How the Matchmaking Business Has Fared in the Time of COVID

If you're single and don't necessarily want to be right now, the landscape of 2020 has likely had an impact on your dating life. Almost certainly, at least, these pandemic times have shifted how you go about meeting potential partners: Maybe you typically rely on dating apps for meeting new people, but you no longer feel safe pursuing an IRL date in light of COVID-19 concerns—so, so long, Tinder. Or maybe you're happy to use dating apps, but they're more of a means to combat the loneliness that can come from being in isolation. Given this large-scale personal shift in dating, it stands to reason that COVID-19 surely must have changed daily operations for matchmaking businesses, as well.

Is business up or down for these pros who use their networks and reach to place love-seekers in successful partnerships? Furthermore, what do the changes in the way they do their job say about general dating habits and preference in the time of the coronavirus?

According to several matchmakers, business has remained strong after a short-lived lull at the beginning of widespread quarantine in the spring. Meaning? The pursuit of love seems to be heartwarmingly pandemic-proof. “There were a couple of weeks at the beginning [of lockdown in March] when people were understandably pausing everything, including thinking about meeting people and spending [money],” says Claire AH, a matchmaker, dating coach, and the owner of Canada-based Friend of a Friend Matchmaking. At that time, many folks were heading into full-force quarantine mode, newly worried about their work situation, employment status, and health under pandemic conditions.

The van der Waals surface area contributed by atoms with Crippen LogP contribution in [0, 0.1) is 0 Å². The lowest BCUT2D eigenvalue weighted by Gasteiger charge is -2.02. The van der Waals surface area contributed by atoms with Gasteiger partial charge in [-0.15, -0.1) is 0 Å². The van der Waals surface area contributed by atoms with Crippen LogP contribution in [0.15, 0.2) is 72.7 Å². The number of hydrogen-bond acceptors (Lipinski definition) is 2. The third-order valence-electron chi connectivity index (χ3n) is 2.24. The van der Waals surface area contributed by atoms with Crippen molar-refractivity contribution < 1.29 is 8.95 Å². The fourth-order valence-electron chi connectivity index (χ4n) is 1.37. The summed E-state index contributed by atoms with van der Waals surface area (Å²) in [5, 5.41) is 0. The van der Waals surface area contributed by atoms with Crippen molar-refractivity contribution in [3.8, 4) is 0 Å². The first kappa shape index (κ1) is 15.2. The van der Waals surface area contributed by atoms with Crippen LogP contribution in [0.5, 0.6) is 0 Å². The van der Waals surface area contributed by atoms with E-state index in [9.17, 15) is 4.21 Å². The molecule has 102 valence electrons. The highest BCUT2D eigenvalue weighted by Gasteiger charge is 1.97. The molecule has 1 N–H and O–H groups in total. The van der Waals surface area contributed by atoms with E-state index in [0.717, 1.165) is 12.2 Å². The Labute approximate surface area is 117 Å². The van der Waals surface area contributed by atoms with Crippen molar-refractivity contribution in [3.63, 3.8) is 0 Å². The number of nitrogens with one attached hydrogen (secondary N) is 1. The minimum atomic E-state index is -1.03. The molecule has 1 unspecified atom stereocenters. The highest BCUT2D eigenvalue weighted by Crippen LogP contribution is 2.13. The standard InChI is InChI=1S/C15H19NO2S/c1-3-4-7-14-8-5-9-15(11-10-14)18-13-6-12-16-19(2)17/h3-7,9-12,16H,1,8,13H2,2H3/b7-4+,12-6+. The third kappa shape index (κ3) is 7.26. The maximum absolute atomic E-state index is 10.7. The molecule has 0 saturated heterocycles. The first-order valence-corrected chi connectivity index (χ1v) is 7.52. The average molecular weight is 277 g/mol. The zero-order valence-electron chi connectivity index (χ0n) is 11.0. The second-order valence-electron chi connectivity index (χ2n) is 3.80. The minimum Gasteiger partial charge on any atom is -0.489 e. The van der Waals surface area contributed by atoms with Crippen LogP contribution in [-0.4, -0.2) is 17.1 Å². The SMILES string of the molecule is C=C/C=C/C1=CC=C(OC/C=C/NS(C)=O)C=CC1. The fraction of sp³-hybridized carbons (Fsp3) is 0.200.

During this time, turbo relationships born out of convenience were on the rise, but according to dating coach and matchmaker Anna Morgenstern, by early summer, when a number of states (including New York, where she is based) began re-opening in phases, things changed. “A ton of quarantine relationships have ended, and now people want the real thing, not a relationship based on convenience,” she says. “I had a long lag of [not getting] new clients in April and May, but I saw an uptick in June, and it has steadily grown. [Three Day Rule], the larger matchmaking company I am affiliated with, has seen numbers hit as high as February, pre-COVID, after a big of a lag in April and May as well.”

“Coaching has seen a bit of an uptick because a lot of people are having a tough time adjusting to a different way of dating. It’s scary to be used to something and to have to recalibrate.” —Claire AH, matchmaker

AH attributes the surge of interest in matchmaking services during COVID to people wanting help navigating how to meet people under these new conditions. “Coaching has seen a bit of an uptick because a lot of people are having a tough time adjusting to a different way of dating. It’s scary to be used to something and to have to recalibrate,” she says.

And, given that dating looks different in certain ways, matchmaking services have shifted accordingly. For one, matchmaking during COVID has largely gone virtual. “I have always interviewed clients virtually, but I have never had clients go on virtual dates before COVID, [which] has definitely changed the way that first dates take place," says Amber Artis, matchmaker, founder, and CEO of Virginia-based Select Date Society. "We’re coaching our clients on how to have a great Zoom date.” Her advice? The right background—no dirty laundry or garbage—and good lighting can go a long way to make a solid first impression.